As for Dusty's comments, again stop believing what a blogger wrote just on face value, do your own investigation. Hollywood has been pushing to do what is known as "day and date" releasing for years, trying to add more revenue for movies. Meaning that it would go to a streaming service the same day as being released in theaters. Its been the theater chains that have pushed back on that asking for exclusivity in their contracts with the Studios. So no Hollywood hasn't been killed, if anything it would thrive because of this. Remember when everyone one said that all Big Box stores would be killed off by Amazon, well a lot are still here. And so just like the big box stores haven't been completely killed off because of Amazon, large theater chains like AMC, Cinemark, and Regal won't be killed off by streaming either. Maybe some of the smaller independent theaters might have to turn back into pure art houses, but I expect they will survive too. Its only the weak ones that won't survive. Either way people will still go out to a movie theater once this all passes.

One thing to remember, Hollywood "as we know it" has been changing since the beginning. From the change to talkies, to World Wars, to now pandemics, and everything in-between, Hollywood has and will survive. It will change and adapt just like it did during every other national crisis this country has seen. What did the Disney Studios do during World War II when half of the world went to war, did it die off, no. Walt started producing war propaganda films (albeit at the insistence of the military who wanted to take over the Burbank lot, but that is another story). Doing that allowed Disney to survive during a time when it wasn't know if Hollywood would survive. Especially after a lot of Europe was destroyed because of the war where releases of Disney full length pictures couldn't be shown. One thing is for sure, Hollywood will find a way to survive, and along with it Disney will too.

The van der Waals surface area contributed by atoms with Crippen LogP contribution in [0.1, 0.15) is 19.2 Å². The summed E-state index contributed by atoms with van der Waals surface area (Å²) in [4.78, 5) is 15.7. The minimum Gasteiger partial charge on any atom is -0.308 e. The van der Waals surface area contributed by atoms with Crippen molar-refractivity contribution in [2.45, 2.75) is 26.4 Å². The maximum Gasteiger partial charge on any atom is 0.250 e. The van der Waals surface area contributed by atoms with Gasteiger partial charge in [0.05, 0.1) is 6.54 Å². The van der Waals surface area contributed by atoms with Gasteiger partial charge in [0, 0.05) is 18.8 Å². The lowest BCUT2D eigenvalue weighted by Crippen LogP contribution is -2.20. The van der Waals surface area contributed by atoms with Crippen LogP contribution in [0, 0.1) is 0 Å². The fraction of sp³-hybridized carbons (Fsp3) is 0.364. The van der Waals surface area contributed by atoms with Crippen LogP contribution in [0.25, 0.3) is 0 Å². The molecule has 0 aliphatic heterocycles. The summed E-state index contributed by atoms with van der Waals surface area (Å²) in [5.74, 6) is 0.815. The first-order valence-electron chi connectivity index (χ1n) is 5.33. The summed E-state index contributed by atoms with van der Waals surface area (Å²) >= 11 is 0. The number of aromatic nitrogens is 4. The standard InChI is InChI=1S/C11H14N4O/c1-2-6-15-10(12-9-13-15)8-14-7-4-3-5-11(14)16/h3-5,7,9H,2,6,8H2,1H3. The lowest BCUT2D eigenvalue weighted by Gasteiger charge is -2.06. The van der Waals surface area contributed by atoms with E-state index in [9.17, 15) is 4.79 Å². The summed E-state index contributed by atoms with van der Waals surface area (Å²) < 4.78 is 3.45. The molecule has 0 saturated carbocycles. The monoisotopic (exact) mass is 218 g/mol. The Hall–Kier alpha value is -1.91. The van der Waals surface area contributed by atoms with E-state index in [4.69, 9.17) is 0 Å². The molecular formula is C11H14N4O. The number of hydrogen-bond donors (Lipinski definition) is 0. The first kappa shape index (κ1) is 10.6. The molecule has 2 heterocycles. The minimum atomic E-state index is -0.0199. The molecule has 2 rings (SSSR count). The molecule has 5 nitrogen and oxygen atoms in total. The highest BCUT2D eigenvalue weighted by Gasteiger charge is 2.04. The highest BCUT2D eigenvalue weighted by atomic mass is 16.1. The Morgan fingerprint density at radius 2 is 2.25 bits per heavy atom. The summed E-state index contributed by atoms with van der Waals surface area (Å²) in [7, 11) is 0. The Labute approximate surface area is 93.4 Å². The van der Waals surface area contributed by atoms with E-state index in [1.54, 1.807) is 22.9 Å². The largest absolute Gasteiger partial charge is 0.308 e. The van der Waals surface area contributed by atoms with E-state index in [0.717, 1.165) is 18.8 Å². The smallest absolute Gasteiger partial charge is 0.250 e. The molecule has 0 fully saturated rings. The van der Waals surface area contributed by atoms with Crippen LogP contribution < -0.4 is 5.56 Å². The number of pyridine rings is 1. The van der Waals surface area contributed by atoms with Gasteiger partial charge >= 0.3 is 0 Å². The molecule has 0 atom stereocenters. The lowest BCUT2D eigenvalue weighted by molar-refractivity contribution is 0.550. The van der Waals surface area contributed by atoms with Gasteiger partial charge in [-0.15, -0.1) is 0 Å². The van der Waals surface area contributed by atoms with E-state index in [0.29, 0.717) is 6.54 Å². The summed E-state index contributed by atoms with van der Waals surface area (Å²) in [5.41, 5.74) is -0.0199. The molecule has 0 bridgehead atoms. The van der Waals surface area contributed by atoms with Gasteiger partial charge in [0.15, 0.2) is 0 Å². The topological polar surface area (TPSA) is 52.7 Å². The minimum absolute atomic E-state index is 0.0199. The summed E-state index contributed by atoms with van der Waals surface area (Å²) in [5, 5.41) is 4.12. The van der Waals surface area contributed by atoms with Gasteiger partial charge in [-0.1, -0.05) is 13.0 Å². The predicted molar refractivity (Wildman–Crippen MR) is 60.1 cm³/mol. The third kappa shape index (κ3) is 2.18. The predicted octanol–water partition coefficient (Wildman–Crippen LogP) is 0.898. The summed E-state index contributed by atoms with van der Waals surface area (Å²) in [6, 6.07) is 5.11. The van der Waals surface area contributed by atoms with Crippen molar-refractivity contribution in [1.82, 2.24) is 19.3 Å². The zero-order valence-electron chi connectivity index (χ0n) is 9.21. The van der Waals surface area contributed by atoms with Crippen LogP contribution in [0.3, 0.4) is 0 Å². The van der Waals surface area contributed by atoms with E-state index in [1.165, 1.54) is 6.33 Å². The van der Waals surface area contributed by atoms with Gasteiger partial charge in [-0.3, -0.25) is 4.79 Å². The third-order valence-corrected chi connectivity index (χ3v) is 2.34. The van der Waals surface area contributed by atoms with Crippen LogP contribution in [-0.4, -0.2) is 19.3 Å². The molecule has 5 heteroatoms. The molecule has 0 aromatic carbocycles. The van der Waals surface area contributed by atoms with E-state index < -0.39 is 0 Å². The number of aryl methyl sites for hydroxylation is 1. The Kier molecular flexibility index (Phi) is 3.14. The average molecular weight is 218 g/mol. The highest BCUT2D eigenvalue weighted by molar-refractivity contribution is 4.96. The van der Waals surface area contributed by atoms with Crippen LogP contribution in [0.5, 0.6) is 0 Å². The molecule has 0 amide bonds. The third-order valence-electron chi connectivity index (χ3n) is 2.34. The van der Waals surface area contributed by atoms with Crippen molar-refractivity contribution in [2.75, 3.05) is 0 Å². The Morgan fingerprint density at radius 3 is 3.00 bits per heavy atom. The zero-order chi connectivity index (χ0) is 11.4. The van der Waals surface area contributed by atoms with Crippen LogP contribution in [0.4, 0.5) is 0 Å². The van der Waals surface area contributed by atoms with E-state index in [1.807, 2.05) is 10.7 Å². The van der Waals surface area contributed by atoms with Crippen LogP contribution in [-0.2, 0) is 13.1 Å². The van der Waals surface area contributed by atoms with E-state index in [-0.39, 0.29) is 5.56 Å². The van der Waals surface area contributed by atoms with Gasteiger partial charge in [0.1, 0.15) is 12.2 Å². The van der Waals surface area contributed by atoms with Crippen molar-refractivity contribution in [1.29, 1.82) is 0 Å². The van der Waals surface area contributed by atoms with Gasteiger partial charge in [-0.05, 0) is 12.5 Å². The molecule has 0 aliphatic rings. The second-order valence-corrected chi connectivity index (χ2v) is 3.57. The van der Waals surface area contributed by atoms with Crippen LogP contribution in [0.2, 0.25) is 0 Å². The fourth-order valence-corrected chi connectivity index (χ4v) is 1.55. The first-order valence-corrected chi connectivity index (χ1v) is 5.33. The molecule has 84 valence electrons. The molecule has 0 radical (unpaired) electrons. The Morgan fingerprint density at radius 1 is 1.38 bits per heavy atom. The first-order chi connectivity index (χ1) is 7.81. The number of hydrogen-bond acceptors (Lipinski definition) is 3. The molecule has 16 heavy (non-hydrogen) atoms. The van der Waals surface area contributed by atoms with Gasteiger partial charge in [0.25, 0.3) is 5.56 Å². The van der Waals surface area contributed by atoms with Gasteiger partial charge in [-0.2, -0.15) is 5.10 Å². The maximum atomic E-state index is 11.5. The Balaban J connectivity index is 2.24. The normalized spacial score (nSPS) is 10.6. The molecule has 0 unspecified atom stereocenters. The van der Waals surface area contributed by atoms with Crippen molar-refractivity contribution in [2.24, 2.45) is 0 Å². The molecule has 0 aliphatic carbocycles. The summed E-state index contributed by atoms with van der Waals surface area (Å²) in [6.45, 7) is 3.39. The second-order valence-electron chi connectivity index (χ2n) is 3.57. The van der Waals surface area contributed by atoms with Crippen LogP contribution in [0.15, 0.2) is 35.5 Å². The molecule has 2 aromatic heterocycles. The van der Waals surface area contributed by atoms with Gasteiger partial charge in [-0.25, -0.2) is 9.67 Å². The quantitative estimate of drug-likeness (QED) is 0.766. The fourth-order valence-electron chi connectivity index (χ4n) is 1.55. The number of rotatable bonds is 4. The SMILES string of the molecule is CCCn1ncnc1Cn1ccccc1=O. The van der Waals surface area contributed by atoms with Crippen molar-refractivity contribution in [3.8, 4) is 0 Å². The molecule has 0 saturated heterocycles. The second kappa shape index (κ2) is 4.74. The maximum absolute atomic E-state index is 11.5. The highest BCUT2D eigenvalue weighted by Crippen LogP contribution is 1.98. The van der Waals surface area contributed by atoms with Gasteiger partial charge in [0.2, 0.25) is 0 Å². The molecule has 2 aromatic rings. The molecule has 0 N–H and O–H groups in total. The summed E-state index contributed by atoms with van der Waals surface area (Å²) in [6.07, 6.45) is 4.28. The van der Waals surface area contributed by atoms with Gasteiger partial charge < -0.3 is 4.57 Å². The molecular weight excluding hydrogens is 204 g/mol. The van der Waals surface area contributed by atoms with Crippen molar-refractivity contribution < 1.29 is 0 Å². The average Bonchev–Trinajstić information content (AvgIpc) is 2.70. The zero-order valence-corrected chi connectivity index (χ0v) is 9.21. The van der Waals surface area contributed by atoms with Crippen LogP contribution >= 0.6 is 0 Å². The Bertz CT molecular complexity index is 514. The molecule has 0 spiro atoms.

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mharrington

Well-Known Member
Original Poster
Mulan is finished and ready to release, even had the premiere, so why would you think it couldn't go into theaters in China now that they are opening back up? Especially with a release date somewhere in May.
Right now, the Disney studio, like all movie studios, is a so-called nonessential business, which means that they could not release "Mulan" in China or anywhere at all, even if they wanted to. I have no idea what the situation will be like in May, but I've heard that it would only start to decline in May, and I don't think it would be safe to open theaters yet at that time. It would be entirely up to the studio to decide when and where to release this movie or any movie. Mind you, the CDC instituted its allotted 8-week period of isolation last week, so if we followed it, it would end on May 9 or so. Even so, it could be extended, depending on the circumstances, which at this point are not good. Remember, Gov. Newsom said this was indefinite.

So while New York, California and Washington state are listed as hot spots the rest of the country isn't. So while I agree we should be slow to open up the rest of the country it can't stay closed forever. And trust me I'm not on the side of this current administration, but at some point the country has to move on. So my opinion is somewhere between mid-April to mid-May things in the non-hot spots will open back up again.
I believe that the hot spots, including California, have the final say on when things happen. And some have worried that if the current administration were to open up the country so soon (early in April, I heard), the pandemic would go through the roof. Already, Gov. Cuomo of New York is worried about the dramatic rise in cases, coupled with the Surgeon General's warning about such. In any case, the president did not institute lock-downs, state governors did, so it becomes up to the governors to decide when to lift them.